>The chief came back to the steps and that is when I heard it, "Junior, get
>out here". Well down the steps I went and watched the process of running
>rail with the wand which actually has a technical term in Sperry Speak that
>I have long forgotten.
>We repeated this process a couple of times and then suddenly the chief
>motioned for the operator to get up. Junior sit down he ordered! I had
>absolutely no idea what the heck was going on. I am not sure if ivan was
>playing with me (he was) but I finally said "What do I do?" "Coun"t Ivan
>replied. Now here was a man who could spot a defect with his own eyes just
>by looking at the rust streak along the rail. He KNEW EVERYTHING there was
>to know about defective rails.
>Once again I have to stop and explain where we were. The hojack was a
>well maintained branchline. It had 105 jointed Dudley a signature of New
>York Central branches. so every 39 feet there was a joint. "There." Ivan
>said, :"there is the joint on the right here is the joint on the left. Here
>is your next joint and then this one here." Now what is this?" he asked
>pointing to the sqwiggly line on the main paper. "A joint" I replied. It
>seemed kind of funny. Remember I had just completed my Freshman year at
>Oswego. Joint had a very different meaning back then.
>"No junior!", "There are six joints on the paper but only five on the
>"Back em up!" by now we were an easy 12 rails from the offending spot. I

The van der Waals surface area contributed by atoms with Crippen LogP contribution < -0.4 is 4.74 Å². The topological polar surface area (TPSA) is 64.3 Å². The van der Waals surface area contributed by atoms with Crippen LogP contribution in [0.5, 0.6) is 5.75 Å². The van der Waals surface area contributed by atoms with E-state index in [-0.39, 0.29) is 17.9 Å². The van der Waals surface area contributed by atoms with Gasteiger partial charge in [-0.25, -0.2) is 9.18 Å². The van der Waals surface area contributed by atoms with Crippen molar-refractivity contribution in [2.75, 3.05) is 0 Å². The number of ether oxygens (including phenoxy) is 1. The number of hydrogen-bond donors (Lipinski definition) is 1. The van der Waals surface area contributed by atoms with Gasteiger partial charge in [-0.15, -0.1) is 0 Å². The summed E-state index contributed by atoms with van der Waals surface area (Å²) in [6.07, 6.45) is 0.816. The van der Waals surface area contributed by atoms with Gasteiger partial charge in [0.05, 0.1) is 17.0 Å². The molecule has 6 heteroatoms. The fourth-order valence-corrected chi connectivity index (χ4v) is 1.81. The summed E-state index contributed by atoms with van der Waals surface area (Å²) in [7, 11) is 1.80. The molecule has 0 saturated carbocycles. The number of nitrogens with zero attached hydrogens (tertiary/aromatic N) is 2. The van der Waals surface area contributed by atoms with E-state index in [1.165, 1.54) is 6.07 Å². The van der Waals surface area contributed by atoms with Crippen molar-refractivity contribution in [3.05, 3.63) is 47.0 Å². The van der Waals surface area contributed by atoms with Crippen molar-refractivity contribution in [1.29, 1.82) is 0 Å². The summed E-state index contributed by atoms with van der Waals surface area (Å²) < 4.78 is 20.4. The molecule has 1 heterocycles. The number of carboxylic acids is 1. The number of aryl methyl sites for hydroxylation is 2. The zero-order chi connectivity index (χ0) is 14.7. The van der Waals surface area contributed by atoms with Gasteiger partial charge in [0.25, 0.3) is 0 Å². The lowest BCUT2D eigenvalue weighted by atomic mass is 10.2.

>gave one buzzer to stop and three to back up and then Ivan stopped him with
>the buzzer and I stood on the top step while I watched him motion for the
>car to stop. Then we went through the ritual and I learned how to sqwirt
>soapy water and then use the hand wand to find the defect. Nothing really
>just some surface running and pitting of the rail.
>we repeated the process for maybe an hour and then I was banished to the
>engineman's position for the rest of the afternoon. As I am sitting up
>now really alone for the first time my mind begins to wander. there are the
>trees that encroach on the right of way. An occassional deer or muskrat but
>the steady drone of the Cat (1407) beside me and the warm summer sun can
>really lull you into a trance. there is no deadman on the Sperry car so I
>decide to stand up and stretch. Cup of coffee would be great right about
>BUZZZZZZZZZZZZZZZZZZZZZZZZZZ. I stop
>I look into the rear view mirror and everyone is getting out. No one is
>signaling. Then Ivan looks up at me from the ground and gets back on the
>car. The phone rings. I pick up. Junior, get back here. I stood up and open
>the door to the kitchen, walk back through the dinning room and past the
>bedrooms then oper the door to the engineroom, past the open sliding
>door and open the door to the detector room. The railroad guy is milling
>about talking on the radio, Ivan is standing there hands on hips, the other
>operator is on the groung. "Junior ! Did you see that?" I looked over the
>edge of the detector table about twenty feet away and there was an
>hole in the ground under the tracks. A sink hole! "Where did that come
>I did not know Ivan hardly at all but he did not look pleased. We had a
>discussion about whether it was there before I went over the track and I
>assured everyone that it was not. You just could not have missed a twenty
>foot hole under the tracks.
>This put the Sperry car into the hole for the afternoon. Of course the end
>of testing because the railroad didn't want you to did not mean the end of
>the Sperry man's day. We ALWAYS had the detector room swept, mopped and
>closed up before we tied the car down. How much else we could do depended
>upon whether or not we were moving.
>And that my friends is another installment of From The
>Archives.......................... stay tuned. I promise that in the next
>installment we will hear about the creamery track, invasion of the bushes
>and the 36 inch pounding. Hopefully we will make it as far as Woodard and I
>can tell you how we kept that Sperry Car shiny and clean............